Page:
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Are Your Clients Ready for New Lease Accounting Standards?

Aug 12th 2019
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As private companies look to delay the effective date of new lease accounting standards, the temptation to kick the can down the road is alluring, just not realistic or helpful.

Resources are tight and it’s understandable that your clients may want to return to a semblance of normalcy before diving into the new lease accounting standard. But any delay is a false sense of security and private companies that don’t use the additional time wisely run the risk of falling behind. Here’s some tips to help get them to ultimately face the music:

Getting in Tune With Leases

The first step is to ensure your clients have a grasp on all of their leases. In many cases, developing a lease inventory could require changing the organization’s culture around leases. It’s not uncommon for leasing practices to be decentralized. Leases are often signed, renewed, and terminated with no oversight from the corporate office.

Adding to the complexity around gathering leases is that embedded leases must also be included in the lease inventory. Because they’re typically embedded in service contracts – such as security service agreements or logistics contracts – identifying these leases isn’t always simple.

In fact, when we asked accountants in the later stages of their transition about which tasks were the most time-consuming, inventorying leases ranked first. If your clients haven’t begun this crucial first step, they’re already behind regardless of whether or not there’s a delay in the deadline.

Finding the Rhythm With a Lease System

As part of the process of gathering leases and relevant information, your clients will need somewhere to keep that data. Some companies are electing to save this information on local share files or in file cabinets with hard copy files. This is a setup for more work down the line.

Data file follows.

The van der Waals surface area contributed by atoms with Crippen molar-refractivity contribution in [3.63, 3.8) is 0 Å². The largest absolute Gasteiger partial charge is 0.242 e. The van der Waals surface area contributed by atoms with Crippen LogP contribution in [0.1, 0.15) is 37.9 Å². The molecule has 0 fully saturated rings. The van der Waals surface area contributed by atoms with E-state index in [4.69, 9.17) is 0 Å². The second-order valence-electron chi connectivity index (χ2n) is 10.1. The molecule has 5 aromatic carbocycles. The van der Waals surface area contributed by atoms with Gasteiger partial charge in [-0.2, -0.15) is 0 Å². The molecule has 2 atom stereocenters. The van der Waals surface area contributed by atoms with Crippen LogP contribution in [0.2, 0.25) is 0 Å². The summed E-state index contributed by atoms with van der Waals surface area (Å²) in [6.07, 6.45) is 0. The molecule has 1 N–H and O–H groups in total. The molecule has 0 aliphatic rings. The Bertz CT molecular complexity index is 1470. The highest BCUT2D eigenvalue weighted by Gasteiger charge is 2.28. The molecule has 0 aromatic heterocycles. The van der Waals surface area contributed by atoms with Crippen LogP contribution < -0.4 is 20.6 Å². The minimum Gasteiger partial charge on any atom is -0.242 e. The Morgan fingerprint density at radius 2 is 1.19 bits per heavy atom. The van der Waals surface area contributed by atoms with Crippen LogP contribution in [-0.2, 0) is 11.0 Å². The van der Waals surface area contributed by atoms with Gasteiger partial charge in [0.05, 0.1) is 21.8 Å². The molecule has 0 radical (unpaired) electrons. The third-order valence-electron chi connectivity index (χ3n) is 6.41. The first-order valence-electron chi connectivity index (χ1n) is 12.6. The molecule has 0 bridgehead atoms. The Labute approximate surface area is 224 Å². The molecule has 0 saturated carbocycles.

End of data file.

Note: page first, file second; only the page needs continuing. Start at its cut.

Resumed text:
At some point, they’ll need to take those files and put them into their lease software of choice. A cloud-based system helps to mitigate many potential efficiency issues– employees in the field can upload documents to a common system that can also prompt them to provide more information where needed.

Clients that have a system in place while compiling their lease inventory will eliminate the additional time and potential errors that come with this step. It will also help prevent surprises later on.

However, your clients need to give themselves time to evaluate, choose and implement the right solutions. They also need to test it well before they need to pull their first reports and transition journal entries.

One lesson from public companies and early adopters is that the scramble to meet the deadline often led to rushed and later regretted decisions. In a recent Robert Half study, 95 percent of respondents said they plan to change their approach to lease accounting compliance in the future by adopting new systems.

Live by the mantra: “If you don’t have time to do it right, when will you have time to do it over?” Companies that assume they’ll have time to adopt a better system at some unknown future date are only setting themselves up for more work down the line.

Beat the Drum for Readiness

There’s a big gap between where companies are today and where they want to be. This presents a challenge for your clients and an opportunity for your firm's business.

Most accounting departments don’t have any idle time today. Even if they’re considering adding headcount, the job market is stiff and finding new employees, especially accountants who know lease accounting, is time-consuming.

Outside resources are often critical to keep the lease transition project on track. From training on the new standard to identifying embedded leases, you can be a valuable conductor for change to ensure your clients meet the deadline and do it right the first time.

Beyond the initial concerns around compliance, you can also help your clients prepare for the broader impact of the new standard. What’s the impact to the balance sheet? What types of data insights will companies have access to, and how will that data affect future business decisions? Right now, your clients may be too deep in the weeds to think about strategic implications, but you have the insight and expertise to help them see the bigger picture.

Meeting the Deadline With Bells On

If the implementation deadline is indeed pushed to January 2021, your private clients still have one year-end, at least one audit and two budget cycles between now and then. The additional time isn’t a reason to delay, but rather an opportunity to create a timeline that weaves in the lease transition with harmony around these day-to-day tasks. Clients should proceed with continued urgency.

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